One of the common hassles of every developer is how to handle passwords and other secrets appropriately – This means maintainable but first and foremost secure. When you are in AWS, you want to use the built-in permission system of IAM with roles and permission delegation as much as possible – But sometimes you cannot get around good-old password management.

AWS provides a secret store for this called AWS secrets manager. A similar offering exists for other cloud vendors. So, those shall be used in the cloud, and like every other resource, it shall not be configured manually but as Infrastructure-as-Code (IaC), right? Before we look at some examples, we need to talk about need-to-know.

Need to know

A basic principle in the world of security is called need-to-know. It means you should only grant access to a secret to the resources that need to work with it to keep the information as contained as possible. A resource here includes software as well as humans. If two systems interact securely using a password, why should you as a human know about it? It might feel safer to know all the passwords, but it actually increases the security exposure.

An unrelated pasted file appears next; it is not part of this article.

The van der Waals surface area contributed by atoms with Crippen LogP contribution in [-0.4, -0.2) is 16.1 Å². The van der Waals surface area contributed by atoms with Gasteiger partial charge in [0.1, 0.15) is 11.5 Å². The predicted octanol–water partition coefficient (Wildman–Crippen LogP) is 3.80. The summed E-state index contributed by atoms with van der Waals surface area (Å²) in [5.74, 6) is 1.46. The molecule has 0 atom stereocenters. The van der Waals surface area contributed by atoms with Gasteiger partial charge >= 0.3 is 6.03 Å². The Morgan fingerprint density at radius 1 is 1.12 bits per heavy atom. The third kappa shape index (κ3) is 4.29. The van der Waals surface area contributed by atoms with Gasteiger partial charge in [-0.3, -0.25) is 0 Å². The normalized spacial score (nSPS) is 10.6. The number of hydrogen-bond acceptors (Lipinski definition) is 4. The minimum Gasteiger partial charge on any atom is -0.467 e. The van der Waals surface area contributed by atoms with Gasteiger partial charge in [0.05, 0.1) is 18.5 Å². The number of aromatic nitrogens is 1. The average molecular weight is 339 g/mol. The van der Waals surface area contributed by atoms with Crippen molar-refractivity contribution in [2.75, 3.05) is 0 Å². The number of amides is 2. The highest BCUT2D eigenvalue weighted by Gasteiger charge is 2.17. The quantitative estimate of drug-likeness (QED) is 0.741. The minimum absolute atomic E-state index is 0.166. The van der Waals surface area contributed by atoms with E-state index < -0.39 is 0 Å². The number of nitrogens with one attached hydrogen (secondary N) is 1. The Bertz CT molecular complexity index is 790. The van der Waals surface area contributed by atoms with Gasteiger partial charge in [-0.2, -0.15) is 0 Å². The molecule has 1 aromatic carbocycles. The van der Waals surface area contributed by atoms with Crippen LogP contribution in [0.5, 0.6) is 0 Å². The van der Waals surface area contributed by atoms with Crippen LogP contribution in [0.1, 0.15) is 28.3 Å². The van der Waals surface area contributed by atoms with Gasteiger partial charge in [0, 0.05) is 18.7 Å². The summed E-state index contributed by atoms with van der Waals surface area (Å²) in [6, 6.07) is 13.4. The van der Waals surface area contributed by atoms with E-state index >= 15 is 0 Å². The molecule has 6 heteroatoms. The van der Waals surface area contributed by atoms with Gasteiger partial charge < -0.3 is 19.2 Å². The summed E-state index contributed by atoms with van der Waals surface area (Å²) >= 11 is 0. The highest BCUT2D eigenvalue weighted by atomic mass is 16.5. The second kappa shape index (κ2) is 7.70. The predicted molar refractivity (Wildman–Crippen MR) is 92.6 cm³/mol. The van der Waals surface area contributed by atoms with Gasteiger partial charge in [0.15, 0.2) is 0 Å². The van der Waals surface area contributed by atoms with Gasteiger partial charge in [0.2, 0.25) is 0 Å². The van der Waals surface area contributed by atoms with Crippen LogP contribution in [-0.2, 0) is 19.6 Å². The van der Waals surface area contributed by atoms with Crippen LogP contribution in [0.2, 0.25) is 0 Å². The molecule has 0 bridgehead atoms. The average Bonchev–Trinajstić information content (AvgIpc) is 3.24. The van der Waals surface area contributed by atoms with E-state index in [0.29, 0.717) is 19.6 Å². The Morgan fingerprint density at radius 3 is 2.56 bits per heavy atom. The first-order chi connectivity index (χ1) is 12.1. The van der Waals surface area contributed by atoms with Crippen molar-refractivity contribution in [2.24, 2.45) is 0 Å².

If you think you might need access for debugging or an emergency situation, that is OK – You just need to rotate the password afterward without knowing the new value. 

Let’s take a look at a couple of examples, and see how we can establish IaC and password rotation.

Example #1 – RDS – The easy way

One of the major use-cases for good-old passwords is to connect to databases. Fortunately, AWS provides a very handy solution. When creating a database, AWS can automatically create and manage a secret in AWS secrets manager for you. This means:

  • The secret resides in AWS secrets store and can be retrieved by your application from there (using IAM)